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Forming a Tax-Exempt Organization

Posted by Pietro E. Canestrelli | Oct 20, 2020 | 0 Comments

With the current state of the world, charities are needed now more than ever. If you are contemplating creating a charity you should consult with a qualified tax attorney or advisor as the world of charities is more complicated than you would think.

In general, organizations described in IRC 501(c)(3) fall into two categories: private foundations and public charities. IRC 509 makes the statutory distinction between private foundations and public charities which is if you do not qualify as a public charity you are a private foundation. This difference is important because private foundations have much stronger rules against self-dealing and mandatory distributions.

There are basically two kinds of public charities: 1) organizations that engage in inherently public activities; and, 2) publicly supported organizations.

Organizations that engage in inherently public activities are typically what one thinks of as charities and include:

  • Churches;
  • Educational organizations;
  • Hospitals; and,
  • Governmental units of the United States

Publicly supported organizations are charities that normally receive a substantial part of their support from governmental units and/or from direct or indirect contributions from the general public. The “substantial part of support” requirement is met by satisfying a thirty-three and one-third percent support test or, alternatively, a “facts and circumstances” ten percent test.

To apply for recognition by the IRS of exempt status under IRC 501(c)(3) an organization must prepare and submit a Form 1023, Application for Recognition of Exemption.  The IRS charges a user fee of:

1) $400 for organizations whose gross receipts do not exceed $10,000 or less annually over a 4-year period; and,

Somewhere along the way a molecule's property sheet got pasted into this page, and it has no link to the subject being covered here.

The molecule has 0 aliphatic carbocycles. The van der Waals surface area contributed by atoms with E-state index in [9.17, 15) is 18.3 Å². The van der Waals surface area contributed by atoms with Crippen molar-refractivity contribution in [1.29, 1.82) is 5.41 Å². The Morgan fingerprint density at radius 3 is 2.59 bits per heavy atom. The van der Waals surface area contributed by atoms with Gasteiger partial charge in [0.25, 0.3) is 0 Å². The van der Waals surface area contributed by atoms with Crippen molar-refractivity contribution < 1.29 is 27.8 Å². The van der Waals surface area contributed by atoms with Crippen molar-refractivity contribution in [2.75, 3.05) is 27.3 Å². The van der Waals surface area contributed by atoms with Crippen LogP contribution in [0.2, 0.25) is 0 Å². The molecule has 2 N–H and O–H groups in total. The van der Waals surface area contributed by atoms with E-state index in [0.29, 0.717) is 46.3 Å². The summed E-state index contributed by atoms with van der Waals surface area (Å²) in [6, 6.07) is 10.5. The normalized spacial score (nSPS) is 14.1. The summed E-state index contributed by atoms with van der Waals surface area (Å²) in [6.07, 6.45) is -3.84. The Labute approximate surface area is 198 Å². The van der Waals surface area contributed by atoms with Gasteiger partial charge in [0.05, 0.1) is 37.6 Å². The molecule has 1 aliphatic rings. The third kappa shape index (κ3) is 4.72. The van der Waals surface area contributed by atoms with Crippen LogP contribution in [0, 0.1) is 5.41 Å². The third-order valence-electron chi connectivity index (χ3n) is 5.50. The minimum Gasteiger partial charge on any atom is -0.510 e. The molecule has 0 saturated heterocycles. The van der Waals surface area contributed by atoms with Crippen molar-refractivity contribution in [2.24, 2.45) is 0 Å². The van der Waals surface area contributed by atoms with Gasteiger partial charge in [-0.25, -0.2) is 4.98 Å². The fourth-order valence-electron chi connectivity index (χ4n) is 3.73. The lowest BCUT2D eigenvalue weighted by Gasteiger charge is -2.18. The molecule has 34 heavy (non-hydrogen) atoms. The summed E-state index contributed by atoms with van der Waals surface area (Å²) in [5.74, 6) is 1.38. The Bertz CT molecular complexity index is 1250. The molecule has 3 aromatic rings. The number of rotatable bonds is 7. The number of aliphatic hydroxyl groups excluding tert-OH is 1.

2) $850 for organizations whose gross receipts exceed $10,000 annually over a 4-year period. 

This does not include the professional service fees paid to prepare and submit Form 1023.

Under California State law, a nonprofit public benefit corporation must be organized primarily or exclusively for charitable purposes. In addition, it must either 1) plan to obtain state tax-exempt status under IRC 501(c)(3), or 2) is organized to act as a civic league or a social welfare organization and plan to obtain state tax-exempt status under CR&TC 23701(f) and/or federal tax-exempt status under IRC 501(c)(4)... In contrast, a corporation organized for other than religious, charitable, civic league, or social welfare purposes will be a nonprofit mutual benefit corporation.

As you can see above, if you are thinking about forming a tax-exempt organization for charitable purposes it is important that you consult a qualified tax attorney or other professional before taking on this needed and fulfilling mission.


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About the Author

Pietro E. Canestrelli

J.D. LL.M Taxation Certified Bar Tax Specialist CEO


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